7. (Phonetics) Modified, as a vowel, by contraction of the lip opening, making the opening more or less round in shape; rounded; labialized; labial. See Guide to Pronunciation, [sect] 11. [1913 Webster]

8. Outspoken; plain and direct; unreserved; unqualified; not mincing; as, a round answer; a round oath. ``The round assertion.'' --M. Arnold. [1913 Webster]

Sir Toby, I must be round with you. --Shak. [1913 Webster]

9. Full and smoothly expanded; not defective or abrupt; finished; polished; -- said of style, or of authors with reference to their style. [Obs.] [1913 Webster]

In his satires Horace is quick, round, and pleasant. --Peacham. [1913 Webster]

10. Complete and consistent; fair; just; -- applied to conduct. [1913 Webster]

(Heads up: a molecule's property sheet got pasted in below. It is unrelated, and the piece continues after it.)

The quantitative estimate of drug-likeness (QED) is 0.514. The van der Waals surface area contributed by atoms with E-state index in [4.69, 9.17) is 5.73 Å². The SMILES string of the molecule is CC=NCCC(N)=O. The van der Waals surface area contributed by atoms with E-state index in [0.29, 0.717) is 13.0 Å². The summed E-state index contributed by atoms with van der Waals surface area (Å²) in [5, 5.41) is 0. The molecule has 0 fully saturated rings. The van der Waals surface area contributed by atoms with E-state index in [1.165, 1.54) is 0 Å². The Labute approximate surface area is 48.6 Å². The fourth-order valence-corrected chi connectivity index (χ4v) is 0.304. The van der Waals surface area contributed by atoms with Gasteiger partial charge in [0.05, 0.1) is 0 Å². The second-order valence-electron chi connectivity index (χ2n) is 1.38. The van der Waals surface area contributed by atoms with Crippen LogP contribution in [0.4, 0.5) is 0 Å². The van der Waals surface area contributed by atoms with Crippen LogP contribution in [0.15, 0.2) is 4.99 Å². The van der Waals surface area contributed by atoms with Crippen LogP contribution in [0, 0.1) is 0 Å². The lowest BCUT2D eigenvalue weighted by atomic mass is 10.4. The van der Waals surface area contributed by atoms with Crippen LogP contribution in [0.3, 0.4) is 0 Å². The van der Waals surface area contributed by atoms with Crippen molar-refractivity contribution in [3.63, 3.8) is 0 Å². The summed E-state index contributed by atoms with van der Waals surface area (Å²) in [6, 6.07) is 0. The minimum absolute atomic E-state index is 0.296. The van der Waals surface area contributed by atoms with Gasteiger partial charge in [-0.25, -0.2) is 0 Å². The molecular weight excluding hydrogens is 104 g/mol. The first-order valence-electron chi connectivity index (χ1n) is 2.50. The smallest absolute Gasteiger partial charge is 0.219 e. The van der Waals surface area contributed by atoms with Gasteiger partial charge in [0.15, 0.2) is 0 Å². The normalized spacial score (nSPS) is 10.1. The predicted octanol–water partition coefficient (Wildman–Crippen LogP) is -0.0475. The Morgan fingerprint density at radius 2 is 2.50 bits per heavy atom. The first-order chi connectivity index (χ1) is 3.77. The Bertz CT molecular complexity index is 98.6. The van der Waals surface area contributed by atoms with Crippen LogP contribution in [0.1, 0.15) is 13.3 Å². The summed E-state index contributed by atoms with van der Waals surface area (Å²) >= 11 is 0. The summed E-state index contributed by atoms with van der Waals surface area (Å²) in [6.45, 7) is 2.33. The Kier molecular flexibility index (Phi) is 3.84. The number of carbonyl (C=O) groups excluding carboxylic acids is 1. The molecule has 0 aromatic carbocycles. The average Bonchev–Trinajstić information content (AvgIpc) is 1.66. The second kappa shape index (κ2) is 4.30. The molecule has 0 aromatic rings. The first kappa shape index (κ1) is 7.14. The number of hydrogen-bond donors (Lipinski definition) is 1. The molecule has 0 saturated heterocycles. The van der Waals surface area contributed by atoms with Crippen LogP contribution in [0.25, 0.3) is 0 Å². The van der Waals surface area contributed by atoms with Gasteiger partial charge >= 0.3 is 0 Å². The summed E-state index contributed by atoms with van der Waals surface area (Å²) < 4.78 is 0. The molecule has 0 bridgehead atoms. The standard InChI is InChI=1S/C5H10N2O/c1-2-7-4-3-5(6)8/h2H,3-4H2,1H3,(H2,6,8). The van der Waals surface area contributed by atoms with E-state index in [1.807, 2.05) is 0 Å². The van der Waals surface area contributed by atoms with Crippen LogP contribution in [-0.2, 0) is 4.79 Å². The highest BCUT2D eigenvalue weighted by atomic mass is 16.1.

Round dealing is the honor of man's nature. --Bacon. [1913 Webster]

{At a round rate}, rapidly. --Dryden.

{In round numbers}, approximately in even units, tens, hundreds, etc.; as, a bin holding 99 or 101 bushels may be said to hold in round numbers 100 bushels.

{Round bodies} (Geom.), the sphere right cone, and right cylinder.

{Round clam} (Zo["o]l.), the quahog.

{Round dance} one which is danced by couples with a whirling or revolving motion, as the waltz, polka, etc.

{Round game}, a game, as of cards, in which each plays on his own account.

{Round hand}, a style of penmanship in which the letters are formed in nearly an upright position, and each separately distinct; -- distinguished from running hand.